Friday, October 3, 2014

A Tale of Two Cultures: Genre in Chinese Literature

Our former editorial intern Wendy Lu wrote this series on the reading culture in China.

A Tale of Two Cultures II: Genre in Chinese Literature by Wendy Lu:

The Chinese love lisi, or history.* More often than not, you will see that the books people hold in their hands while ambling down the street or wandering between shelves at the library are biographies of late rulers and other important figures, chronicles written about this dynasty or that era, or perhaps a photo journal of old relics and precious antiques that once belonged to families of lost names. Even children’s popular books are filled with stories about mighty emperors and their royal families living in the Forbidden Palace. In a country whose past dates back to over centuries ago, history is what grounds people and fuses that connection to their ancestry as well as to China herself.

That isn’t to say Chinese people don’t enjoy fiction as well. But while many television shows and novels are fictitious, they rely heavily on the setting and historical background of the era that the characters have been placed in. The back story of the characters and of the setting is a chief determinant of what goes on—the conflict—in those 28 episodes or 489 pages. Even as people are enjoying beautiful tales of family betrayal and war and incestuous romance and magic and rogue princesses in imaginative worlds, those imaginative worlds are based on the real world, either as it is or what it used to be.

Magic. In America today, we associate the word magic with glittering vampires, witches named Glinda, thin wands that shoot out colorful spells, dragons and other mythical creatures, green and gooey potions whose properties are either deadly or unknown, and Albus Dumbledore with his half-moon spectacles. While in China people definitely acknowledge those representations of magic, what first comes to mind is almost always wu da pian, another genre all its own that essentially means “kung fu” and is a major characteristic of Chinese culture.

Stories based on wu da pian are popular amongst all age groups, including youth. While numerous stories include martial arts and only martial arts, the kung fu that dominates the majority of wu da pian sagas incorporates elements of magic—that is, spells and enchantments activated through a link between the mind and body that are compelled by li, or energy. Flying, weaponry, and kung fu moves supplement this magic to create the genre wu da pian.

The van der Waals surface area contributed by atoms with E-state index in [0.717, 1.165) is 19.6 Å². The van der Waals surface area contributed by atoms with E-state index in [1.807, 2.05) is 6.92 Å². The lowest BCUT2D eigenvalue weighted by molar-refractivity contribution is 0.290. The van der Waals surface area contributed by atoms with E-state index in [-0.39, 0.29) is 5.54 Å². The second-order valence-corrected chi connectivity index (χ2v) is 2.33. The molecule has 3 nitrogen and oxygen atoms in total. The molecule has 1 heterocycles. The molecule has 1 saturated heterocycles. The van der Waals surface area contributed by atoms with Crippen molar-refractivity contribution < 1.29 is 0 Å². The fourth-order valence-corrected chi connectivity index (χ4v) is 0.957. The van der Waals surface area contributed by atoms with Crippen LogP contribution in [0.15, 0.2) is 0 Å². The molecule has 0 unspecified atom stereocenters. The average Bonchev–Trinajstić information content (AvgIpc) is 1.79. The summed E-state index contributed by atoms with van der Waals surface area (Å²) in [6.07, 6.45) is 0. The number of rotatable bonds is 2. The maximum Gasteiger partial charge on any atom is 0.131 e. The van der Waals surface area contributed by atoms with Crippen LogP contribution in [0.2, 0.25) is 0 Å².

I remember babysitting two elementary school kids a couple weeks ago and taking part as the wounded victim in their wu da pian roleplay. They laid me, supposedly unconscious with fatal lacerations, on the ground and began yelling out a series of hypnotizing incantations and waving their hands—flat and positioned accordingly—in fixed patterns around my head. During one of the few moments in which I wasn’t fearing for my life in the hands of two kids who’d gone Kung Fu Panda on me, I realized they must be replicating a certain wu da pian series they’d read in a book or seen on television. Oh dear, I thought, I hope the victim in the actual series lives in the end.

In addition to wu da pian—and perhaps within the very genre itself, talking animals with human-like features, tall-tale legends, and fighting faeries that fly and travel via giant chess pieces (makes the magic carpet sound so obsolete, so ‘90’s, doesn’t it?) are also relatively popular in literature, especially children’s books. Stories that take place within the Forbidden Palace and feature princes and princesses and other members related to the Emperor are classic. And, of course, internationally acclaimed books such as Twilight and Harry Potter have also earned accolade and a capacious readership in China, and have played a large role in western globalization in China. However, Chinese literature is and always has been delineated by lisi and wu da pian and everything that ultimately defines China.

*Note: Getting to know the many locals here and learning what sort of literature attracts and resonates with them has been an enlightening journey and joy. When I say “the Chinese,” I am referring to many of the native citizens who live here, especially those I have come to know and befriend, but it is not to be assumed that my comments on “the Chinese” may not relate to “all Chinese.”

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